extinct for five hundred years. This spice, called "Ko Feng" or "The Celestial Spice",
is said to almost magically make any dish delicious when it is added to it. It also has
legendary powers as an herbal medicine. The spice consists of the stamens collected from
individual flowers of the plant, and it takes thirty thousand stamens to make one ounce of
the spice. Now, out of the blue, forty kilograms of the spice were being offered for sale,
valued in the millions. Theft and murder are involved and "The Gourmet Detective" is on the
Peter King is a Cordon Bleu-trained-chef and a metallurgist who also worked with NASA on the
Apollo spacecraft. In creating his "Gourmet Detective" novels he often used historically unusual
and sometimes mythical ingredients as plot devices, such as "ortolans" in the first one, and
"blue truffles" in another of the novels. So, I was interested in finding out whether there
was ever such a spice as "ko feng" or if it was based on an actual spice that had gone extinct.
I could find no mention outside the book of any spice called "ko feng" having ever existed,
so the puzzle for me was to discover if there is any historical basis for this magical spice.
Did any spice like that ever exist?
There are some expensive spices, to be sure. Top quality saffron sells for hundreds of
dollars an ounce, and is made from the dried stigma of a species of crocus. It takes a
quarter million dried stigmas to make a pound of saffron. There are some localized spices that
are unfamiliar to much of the world, such as "Grains of Selim" (aka "Ethiopian Pepper), and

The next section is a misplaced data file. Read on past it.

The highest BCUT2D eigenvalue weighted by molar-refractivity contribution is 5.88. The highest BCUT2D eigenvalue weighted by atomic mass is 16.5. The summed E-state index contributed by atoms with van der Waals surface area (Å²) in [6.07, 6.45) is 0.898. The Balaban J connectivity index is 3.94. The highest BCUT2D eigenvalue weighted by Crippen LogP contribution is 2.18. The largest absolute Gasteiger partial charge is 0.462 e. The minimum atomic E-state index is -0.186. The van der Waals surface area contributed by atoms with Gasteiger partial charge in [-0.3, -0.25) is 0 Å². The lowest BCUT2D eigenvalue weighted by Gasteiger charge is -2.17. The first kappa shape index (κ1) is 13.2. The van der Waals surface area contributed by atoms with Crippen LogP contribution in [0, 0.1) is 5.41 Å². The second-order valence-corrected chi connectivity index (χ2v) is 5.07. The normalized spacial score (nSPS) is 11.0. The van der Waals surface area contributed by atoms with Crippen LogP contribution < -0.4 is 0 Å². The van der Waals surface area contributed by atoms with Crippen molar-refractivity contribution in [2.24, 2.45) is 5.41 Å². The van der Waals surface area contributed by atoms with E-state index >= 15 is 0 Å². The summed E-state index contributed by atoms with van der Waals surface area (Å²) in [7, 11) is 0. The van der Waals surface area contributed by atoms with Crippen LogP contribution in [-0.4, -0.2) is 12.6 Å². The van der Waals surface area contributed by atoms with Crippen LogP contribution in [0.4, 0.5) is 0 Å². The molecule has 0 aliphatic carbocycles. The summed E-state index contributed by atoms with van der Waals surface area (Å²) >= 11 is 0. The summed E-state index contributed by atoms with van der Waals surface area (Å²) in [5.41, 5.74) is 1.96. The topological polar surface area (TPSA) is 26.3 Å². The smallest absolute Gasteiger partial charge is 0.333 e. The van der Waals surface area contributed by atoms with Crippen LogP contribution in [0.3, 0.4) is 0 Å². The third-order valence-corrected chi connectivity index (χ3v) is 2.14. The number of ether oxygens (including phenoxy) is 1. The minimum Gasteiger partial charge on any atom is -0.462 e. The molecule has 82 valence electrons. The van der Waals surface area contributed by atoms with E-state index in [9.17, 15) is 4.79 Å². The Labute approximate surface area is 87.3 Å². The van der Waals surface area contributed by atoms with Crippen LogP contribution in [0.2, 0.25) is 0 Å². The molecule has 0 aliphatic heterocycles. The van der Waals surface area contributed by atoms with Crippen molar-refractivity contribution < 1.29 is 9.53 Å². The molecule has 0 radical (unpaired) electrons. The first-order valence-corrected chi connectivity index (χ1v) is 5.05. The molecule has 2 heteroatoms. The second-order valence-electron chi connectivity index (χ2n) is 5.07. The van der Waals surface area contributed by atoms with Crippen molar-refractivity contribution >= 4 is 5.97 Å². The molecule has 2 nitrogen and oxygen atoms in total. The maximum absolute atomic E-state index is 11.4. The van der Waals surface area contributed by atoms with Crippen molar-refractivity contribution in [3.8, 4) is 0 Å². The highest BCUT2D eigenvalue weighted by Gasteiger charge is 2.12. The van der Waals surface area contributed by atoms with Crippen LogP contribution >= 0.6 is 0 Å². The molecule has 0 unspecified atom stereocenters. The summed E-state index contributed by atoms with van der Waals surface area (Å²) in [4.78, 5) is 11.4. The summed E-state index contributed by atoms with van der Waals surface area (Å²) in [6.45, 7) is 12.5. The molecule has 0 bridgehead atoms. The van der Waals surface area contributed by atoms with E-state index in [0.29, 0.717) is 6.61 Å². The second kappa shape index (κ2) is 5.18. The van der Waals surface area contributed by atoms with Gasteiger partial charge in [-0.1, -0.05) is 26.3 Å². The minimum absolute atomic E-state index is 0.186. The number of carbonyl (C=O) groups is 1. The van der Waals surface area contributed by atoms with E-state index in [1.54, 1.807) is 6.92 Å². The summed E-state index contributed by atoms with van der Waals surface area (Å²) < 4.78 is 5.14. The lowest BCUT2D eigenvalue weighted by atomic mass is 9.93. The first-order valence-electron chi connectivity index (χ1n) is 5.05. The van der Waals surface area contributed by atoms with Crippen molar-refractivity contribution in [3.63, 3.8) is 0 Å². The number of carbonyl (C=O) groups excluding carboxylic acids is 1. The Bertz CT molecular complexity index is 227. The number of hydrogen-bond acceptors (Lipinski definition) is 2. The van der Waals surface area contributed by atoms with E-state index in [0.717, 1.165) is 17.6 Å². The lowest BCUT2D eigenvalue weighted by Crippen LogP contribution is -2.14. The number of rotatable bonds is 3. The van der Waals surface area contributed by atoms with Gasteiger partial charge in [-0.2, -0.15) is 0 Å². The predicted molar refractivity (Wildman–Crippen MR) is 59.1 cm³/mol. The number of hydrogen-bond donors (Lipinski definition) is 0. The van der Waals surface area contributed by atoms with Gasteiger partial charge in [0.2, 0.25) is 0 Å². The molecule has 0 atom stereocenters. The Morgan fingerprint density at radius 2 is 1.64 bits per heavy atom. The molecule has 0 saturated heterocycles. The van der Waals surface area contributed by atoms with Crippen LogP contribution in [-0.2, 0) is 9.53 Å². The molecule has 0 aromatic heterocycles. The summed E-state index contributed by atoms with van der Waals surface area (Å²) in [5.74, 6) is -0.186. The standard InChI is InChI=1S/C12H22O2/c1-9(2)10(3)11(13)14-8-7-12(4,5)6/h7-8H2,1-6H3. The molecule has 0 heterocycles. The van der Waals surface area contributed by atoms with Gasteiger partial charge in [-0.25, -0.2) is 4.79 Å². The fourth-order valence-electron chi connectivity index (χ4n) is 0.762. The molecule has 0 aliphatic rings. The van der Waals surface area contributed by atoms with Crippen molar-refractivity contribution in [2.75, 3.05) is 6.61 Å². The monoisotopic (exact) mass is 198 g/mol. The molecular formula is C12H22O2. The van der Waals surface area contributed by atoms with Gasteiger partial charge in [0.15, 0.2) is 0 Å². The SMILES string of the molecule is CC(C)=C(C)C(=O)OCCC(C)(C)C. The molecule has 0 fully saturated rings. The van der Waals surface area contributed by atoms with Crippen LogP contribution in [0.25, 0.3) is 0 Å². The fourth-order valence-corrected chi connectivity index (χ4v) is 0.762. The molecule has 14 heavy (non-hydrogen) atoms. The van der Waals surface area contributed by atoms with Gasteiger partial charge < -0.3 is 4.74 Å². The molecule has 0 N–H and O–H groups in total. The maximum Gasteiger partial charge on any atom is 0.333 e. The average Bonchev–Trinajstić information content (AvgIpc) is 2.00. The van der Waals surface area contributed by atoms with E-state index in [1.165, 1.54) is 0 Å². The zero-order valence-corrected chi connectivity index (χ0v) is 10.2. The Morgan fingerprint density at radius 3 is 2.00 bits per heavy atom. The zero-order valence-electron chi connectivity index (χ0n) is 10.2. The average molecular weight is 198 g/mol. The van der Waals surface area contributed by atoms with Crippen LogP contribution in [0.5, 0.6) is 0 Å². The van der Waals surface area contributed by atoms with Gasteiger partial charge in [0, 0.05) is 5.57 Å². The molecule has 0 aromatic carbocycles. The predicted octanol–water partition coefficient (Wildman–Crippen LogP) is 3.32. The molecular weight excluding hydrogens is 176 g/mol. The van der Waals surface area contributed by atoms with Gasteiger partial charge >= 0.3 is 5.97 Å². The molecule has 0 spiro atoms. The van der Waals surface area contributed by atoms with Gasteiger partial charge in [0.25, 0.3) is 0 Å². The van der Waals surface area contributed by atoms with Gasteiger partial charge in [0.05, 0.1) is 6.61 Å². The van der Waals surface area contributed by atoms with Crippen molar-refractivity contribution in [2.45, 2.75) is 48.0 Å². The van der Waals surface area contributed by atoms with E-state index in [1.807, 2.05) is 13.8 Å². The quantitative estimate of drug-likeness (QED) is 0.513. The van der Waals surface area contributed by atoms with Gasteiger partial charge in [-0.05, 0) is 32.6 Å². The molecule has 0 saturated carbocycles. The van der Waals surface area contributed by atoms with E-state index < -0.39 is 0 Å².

"Grains of Paradise" (aka "ossame" or "Guinea Pepper"). "Star anise" is sometimes referred
to as "the celestial spice", because of its star-like shape, but it is not rare and it is
certainly not extinct. Truffles have the reputation of being able to enhance any dish
to which they are added and to have medically rejuvenative powers. Although it's not easy,
the truffle fungus can be cultivated if the trees with which they have a symbiotic relationship
are cultivated, and truffles are not extinct, just expensive. Sumac and asafoetida are
Middle Eastern spices that many of us in the U.S. are only vaguely familiar with, but today
these are not difficult to find. You can get them from Amazon.
None of those seems to quite fit the description of "Ko Feng," but there is an ancient
spice that became extinct in about the first century A.D. that may be the origin of the
idea for "Ko Feng." It's called "silphium" or "silphion" or "laserwort" or simply
"laser." "Silphium" is briefly mentioned in "Spiced to Death," and I wanted to know
more about it.
Silphium resin was used as a spice and as a medicine in ancient times by the Egyptians,